DJ: How do you prepare for chairing a session such as this? Whatâ€™s involved behind the scenes that the audience doesnâ€™t see?
KJ: I do a lot of reading. Obviously, I read the novels, but also the publishersâ€™ and authorsâ€™ webpages, book reviews, and interviews with the writers. I make lots of notes, drawing out themes that overlap and that would make good starting points for discussion. I write questions around these themes, but also leave room to be spontaneous, and for one question to lead to another. If we strike a fascinating chord, it seems a shame not to explore that a bit more before moving on. And, as I mentioned, I leave time for audience questions, keeping a couple of questions up my sleeve in case we have a few minutes to spare.
DJ: Pescadorâ€™s Wake was also a novel about the secrets of men â€“ what keeps pulling you into this territory?
KJ: Good question. I donâ€™t know. I think that the settings and subject material pull me in to start with, but that I am ultimately interested in human stories â€“ what drives us, what challenges we face, how we overcome them, resilience, ordinary people in exceptional circumstances, and yes, secrets and lies...I am clearly intrigued by secrets and lies. I am an absolutely terrible liar, I literally canâ€™t lie, and honesty is something that I consider very important, so perhaps that is why I am intrigued by the flip side of this and the ripple effects.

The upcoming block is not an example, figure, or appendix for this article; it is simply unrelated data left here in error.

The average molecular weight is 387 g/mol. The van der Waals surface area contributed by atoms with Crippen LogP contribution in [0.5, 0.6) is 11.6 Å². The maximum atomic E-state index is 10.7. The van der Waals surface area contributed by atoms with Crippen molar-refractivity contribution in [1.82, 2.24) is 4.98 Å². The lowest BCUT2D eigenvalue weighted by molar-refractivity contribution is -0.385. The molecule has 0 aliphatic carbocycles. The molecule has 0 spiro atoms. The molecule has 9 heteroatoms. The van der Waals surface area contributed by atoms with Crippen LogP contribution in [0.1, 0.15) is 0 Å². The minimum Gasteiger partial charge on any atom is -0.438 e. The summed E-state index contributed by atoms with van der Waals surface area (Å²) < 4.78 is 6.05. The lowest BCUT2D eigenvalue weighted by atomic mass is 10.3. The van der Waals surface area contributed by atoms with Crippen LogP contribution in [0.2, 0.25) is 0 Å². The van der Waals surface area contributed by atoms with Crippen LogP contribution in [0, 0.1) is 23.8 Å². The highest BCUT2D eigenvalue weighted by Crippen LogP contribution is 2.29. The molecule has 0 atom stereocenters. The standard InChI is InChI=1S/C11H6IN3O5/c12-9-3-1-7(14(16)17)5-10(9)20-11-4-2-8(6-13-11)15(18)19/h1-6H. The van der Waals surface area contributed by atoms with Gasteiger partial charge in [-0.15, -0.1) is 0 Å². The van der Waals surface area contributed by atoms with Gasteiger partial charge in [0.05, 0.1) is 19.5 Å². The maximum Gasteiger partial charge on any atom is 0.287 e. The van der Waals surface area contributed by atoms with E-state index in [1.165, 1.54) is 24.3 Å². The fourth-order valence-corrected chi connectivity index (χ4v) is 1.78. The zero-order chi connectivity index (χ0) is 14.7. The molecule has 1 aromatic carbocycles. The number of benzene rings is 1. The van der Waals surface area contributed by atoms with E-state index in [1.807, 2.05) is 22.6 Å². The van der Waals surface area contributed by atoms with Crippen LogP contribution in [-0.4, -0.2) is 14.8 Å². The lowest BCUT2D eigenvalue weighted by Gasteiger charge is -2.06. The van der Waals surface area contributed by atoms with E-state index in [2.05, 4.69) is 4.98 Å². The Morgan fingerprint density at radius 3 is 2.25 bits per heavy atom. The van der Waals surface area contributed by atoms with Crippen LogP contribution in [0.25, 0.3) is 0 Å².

DJ: Festivals and other author events have become increasingly important to the commercial reality of trying to shift the merchâ€™. Some authors find speaking in public excruciating â€“ what have you learnt along the way and what do you think of the expectation that authors get out there and flog their wares?
KJ: Festivals and public speaking are so very different from spending hours and hours at a desk day after day, totally alone. Nothing could be more different. It can be a bit jarring going from one world to the next, but engaging with writers and readers at festivals is very rewarding and Iâ€™ve learned that the anticipation of public speaking is the difficult part, and it gets better over time. Someone once said to me, â€˜The five minutes before you go on stage you would rather be anywhere else, but five minutes after you start, there is no place youâ€™d rather be.â€™ Or something like that.
It is interesting that writers now have to perform in ways other than â€˜justâ€™ writing, but I suppose it is all, ultimately, about connection. And being human. I think readers want to see authors as real people, so all writers have to do onstage is just be themselves. But I still think a few nerves are totally normal and just mean that you care about what youâ€™re doing. Not a bad thing.